Fleeing before Kane, Le Loup takes the first ship he can find – a merchantman heading for its home port of Genoa. Kane is torn. To find El Gar he should go directly east from Malta, to Crete and then Constantinople, but Le Loup has gone north. The first available vessel Kane finds is going to Genoa also, and Le Loup’s trail is hot while Marylin’s is long cold. Kane is nevertheless racked by guilt over neglecting it, and this adds to his fury.

    From Genoa he hunts his quarry to Florence – southward again, at least, to his relief. He nearly corners his quarry in a tavern there, but Le Loup escapes and rides for Rome. Again, Kane would catch him then if his horse did not go lame.

    Kane heads for Naples. There he consults an alchemist and seer. Kane is doubtful of such practices, but he is also desperate. After casting Kane’s horoscope, the alchemist tells him that he seeks two people, a malevolent man and an innocent girl. He will find both, eventually, and the two trails will cross again and again. In seeking clues to one quarry he will find traces of the other. Kane’s quest will end at the dark heart of the world, where he will find Le Loup, the girl – and his brother.

    The last specification puzzles Kane. “I have no brother,” he says, “only sisters.”

    “It is not in doubt,” the alchemist tells him. “At the dark heart of the world you will find three people, the brigand, the girl, and your brother.”

    Kane departs for Crete. In the island’s main harbor he is pleased to find a Maltese galley commanded by his acquaintance, Otto von Auers. Seeking El Gar to destroy him, von Auers is also on a raiding foray to capture Turkish slaves for sale in the Malta markets. (The Knights of St. John regard all non-Christians as fair game for plunder.)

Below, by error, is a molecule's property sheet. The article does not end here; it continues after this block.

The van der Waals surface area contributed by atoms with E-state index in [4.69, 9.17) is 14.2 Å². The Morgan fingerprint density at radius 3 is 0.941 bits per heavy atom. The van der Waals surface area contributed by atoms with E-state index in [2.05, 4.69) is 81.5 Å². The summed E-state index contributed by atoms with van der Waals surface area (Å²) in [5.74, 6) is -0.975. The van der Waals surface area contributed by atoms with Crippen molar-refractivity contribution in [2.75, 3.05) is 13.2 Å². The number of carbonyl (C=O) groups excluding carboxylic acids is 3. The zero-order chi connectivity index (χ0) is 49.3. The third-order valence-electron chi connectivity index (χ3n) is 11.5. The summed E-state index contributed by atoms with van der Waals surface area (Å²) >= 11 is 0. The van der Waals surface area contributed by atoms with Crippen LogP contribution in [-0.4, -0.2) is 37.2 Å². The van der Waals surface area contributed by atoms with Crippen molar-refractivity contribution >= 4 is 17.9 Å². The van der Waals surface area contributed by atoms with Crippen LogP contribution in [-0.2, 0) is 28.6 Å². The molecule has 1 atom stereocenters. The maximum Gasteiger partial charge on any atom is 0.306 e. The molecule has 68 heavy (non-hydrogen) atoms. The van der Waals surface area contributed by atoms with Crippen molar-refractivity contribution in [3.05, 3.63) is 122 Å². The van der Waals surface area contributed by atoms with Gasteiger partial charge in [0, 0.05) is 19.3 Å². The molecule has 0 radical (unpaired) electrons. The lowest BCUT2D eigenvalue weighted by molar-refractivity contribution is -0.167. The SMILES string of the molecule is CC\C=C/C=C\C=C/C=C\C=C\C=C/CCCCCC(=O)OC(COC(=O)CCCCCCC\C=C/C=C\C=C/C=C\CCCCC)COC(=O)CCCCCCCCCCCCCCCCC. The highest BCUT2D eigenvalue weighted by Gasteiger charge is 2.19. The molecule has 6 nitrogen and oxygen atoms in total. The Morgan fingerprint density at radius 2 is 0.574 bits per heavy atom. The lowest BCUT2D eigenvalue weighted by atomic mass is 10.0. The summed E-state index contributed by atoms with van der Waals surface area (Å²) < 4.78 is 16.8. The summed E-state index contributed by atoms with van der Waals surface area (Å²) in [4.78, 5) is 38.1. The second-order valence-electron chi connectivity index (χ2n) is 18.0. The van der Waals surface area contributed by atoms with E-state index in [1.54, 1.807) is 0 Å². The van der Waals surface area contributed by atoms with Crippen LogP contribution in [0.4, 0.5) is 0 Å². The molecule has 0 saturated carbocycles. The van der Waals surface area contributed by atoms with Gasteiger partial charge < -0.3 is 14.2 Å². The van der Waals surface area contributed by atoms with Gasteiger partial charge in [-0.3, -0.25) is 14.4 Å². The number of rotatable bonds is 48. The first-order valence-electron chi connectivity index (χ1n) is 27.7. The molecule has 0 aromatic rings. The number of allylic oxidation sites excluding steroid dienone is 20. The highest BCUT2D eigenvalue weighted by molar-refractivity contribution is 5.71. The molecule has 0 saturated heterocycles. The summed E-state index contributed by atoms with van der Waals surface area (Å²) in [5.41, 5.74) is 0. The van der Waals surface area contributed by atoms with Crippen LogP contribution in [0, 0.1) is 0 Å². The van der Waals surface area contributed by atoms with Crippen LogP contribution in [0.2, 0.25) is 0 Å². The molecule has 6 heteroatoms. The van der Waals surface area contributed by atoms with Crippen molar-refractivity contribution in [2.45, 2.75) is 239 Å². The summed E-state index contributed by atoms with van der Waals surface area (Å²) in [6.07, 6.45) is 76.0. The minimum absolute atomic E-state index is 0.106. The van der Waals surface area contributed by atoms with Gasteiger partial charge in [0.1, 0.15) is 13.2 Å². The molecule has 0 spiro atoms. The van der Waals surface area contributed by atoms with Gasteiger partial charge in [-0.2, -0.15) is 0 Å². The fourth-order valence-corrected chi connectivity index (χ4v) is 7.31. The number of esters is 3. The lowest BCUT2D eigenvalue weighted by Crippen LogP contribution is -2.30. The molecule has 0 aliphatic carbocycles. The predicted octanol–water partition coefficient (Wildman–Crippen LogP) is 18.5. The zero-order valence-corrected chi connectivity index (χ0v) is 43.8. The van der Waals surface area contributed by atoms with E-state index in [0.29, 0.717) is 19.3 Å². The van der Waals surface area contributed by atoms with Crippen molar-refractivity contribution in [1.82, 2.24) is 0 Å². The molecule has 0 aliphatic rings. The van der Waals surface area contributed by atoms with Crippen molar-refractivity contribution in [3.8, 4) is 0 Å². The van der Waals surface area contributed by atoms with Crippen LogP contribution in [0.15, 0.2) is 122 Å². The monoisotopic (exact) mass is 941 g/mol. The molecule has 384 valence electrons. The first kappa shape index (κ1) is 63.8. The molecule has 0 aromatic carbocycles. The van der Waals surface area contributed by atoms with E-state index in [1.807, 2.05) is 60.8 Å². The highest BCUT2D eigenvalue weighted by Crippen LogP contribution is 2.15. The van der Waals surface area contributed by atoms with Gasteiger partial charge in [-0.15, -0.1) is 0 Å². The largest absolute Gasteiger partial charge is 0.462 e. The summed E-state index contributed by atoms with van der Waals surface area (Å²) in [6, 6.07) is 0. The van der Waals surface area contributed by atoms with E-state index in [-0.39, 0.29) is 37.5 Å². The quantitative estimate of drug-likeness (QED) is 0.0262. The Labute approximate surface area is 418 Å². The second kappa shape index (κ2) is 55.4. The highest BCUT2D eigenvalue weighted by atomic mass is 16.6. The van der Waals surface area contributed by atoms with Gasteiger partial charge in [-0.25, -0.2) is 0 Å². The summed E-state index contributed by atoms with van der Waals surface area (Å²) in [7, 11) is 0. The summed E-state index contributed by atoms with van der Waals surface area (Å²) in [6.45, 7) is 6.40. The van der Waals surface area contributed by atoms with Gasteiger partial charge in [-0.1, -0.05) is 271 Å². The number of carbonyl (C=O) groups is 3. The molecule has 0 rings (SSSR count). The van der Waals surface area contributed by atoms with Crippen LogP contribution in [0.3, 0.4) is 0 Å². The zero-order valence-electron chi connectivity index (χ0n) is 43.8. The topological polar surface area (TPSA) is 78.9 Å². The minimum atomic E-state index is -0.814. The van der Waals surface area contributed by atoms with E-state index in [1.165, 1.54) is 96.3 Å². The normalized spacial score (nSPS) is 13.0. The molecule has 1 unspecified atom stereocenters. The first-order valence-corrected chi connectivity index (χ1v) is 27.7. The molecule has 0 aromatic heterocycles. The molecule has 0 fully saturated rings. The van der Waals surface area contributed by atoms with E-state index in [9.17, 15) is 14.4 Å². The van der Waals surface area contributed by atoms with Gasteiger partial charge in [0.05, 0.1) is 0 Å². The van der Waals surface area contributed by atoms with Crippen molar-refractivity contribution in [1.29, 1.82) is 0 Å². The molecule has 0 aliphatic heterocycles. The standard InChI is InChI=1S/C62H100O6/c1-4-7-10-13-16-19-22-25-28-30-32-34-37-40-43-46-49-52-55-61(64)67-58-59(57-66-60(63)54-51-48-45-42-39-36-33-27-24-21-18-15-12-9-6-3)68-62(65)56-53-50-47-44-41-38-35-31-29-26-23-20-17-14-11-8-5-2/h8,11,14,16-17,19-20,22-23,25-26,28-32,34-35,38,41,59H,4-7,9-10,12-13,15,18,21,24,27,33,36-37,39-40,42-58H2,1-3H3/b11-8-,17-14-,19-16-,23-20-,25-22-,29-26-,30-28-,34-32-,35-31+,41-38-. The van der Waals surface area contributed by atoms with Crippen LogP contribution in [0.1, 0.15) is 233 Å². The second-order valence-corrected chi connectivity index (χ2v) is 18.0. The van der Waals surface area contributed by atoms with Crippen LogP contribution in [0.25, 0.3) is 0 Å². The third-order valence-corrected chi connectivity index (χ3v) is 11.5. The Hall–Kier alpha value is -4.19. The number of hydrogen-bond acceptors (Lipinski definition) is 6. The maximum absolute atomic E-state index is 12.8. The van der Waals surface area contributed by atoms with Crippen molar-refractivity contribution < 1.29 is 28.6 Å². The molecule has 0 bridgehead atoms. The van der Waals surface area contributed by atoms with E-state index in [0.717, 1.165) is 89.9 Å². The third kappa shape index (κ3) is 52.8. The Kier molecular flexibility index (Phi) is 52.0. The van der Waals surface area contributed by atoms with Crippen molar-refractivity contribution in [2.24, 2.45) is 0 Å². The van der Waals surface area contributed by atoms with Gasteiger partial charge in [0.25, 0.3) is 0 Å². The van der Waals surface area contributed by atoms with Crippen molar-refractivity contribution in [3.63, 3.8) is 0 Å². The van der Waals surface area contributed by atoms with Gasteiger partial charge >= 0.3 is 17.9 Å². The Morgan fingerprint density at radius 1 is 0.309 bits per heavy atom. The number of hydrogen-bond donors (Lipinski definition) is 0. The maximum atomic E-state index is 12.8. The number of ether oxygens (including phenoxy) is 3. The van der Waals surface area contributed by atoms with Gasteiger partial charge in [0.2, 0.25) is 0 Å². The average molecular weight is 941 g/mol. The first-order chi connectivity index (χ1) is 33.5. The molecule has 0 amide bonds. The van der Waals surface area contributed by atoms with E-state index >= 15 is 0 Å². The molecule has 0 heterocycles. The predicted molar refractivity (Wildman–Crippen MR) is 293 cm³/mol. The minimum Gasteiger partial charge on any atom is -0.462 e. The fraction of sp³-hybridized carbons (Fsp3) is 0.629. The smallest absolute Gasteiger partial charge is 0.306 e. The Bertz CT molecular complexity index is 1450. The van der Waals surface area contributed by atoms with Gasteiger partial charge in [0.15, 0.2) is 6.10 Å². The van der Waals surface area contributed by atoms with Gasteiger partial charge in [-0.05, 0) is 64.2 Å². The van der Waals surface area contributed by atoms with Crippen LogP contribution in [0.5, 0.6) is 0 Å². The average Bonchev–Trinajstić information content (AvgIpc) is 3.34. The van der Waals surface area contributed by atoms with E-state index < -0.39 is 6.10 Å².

1581 — Late in the year, the Maltese galley does indeed meet El Gar, “in the crash and roar of an ocean battle”. Two Turkish galleys are with El Gar’s vessel, one commanded by a captain named Kemal Bey. Kane scars his face with a sword before Kemal flees. El Gar’s galley is overrun and El Gar mortally wounded. Before he dies Kane extorts the admission from him that he had sold the blonde English child to “a merchant of Stamboul.”

    Kane travels to Constantinople with the merchant’s name burning in his mind. He pretends to be a “delly”, one of the wild men, the madcaps, of the Turkish army. Normal behavior is not expected from these, and many were Christian children taken as tribute – a perfect disguise for Kane. He finds that the merchant has died. He obtains the names of some of the merchant’s servants and sea captains. One, a Greek renegade now turned out-and-out pirate, has been pillaging and burning around the Aegean, Libya and the Levant. He has last been reported near Beirut. Going to Beirut, Kane finds the pirate hanging on a cross, his wicked career at a painful and very complete end. In exchange for having his throat mercifully cut, he informs Kane that the English girl was stolen by Portuguese slavers who in turn were ambushed on the West African coast, at the mouth of the Sanaga River not far south of Benin. There is only a small chance that she lives.

    Kane turns about and travels west. The best place to find a ship bound for the slave coast is Lisbon. Making for that city, he takes ship-passage to Valencia and then, over the winter of 1581-82, travels to Cordoba. There he encounters Le Loup again, at his old trade of murder and robbery, this time running an inn as a cover — “Cabeza del Lobo” – the Wolf’s Head.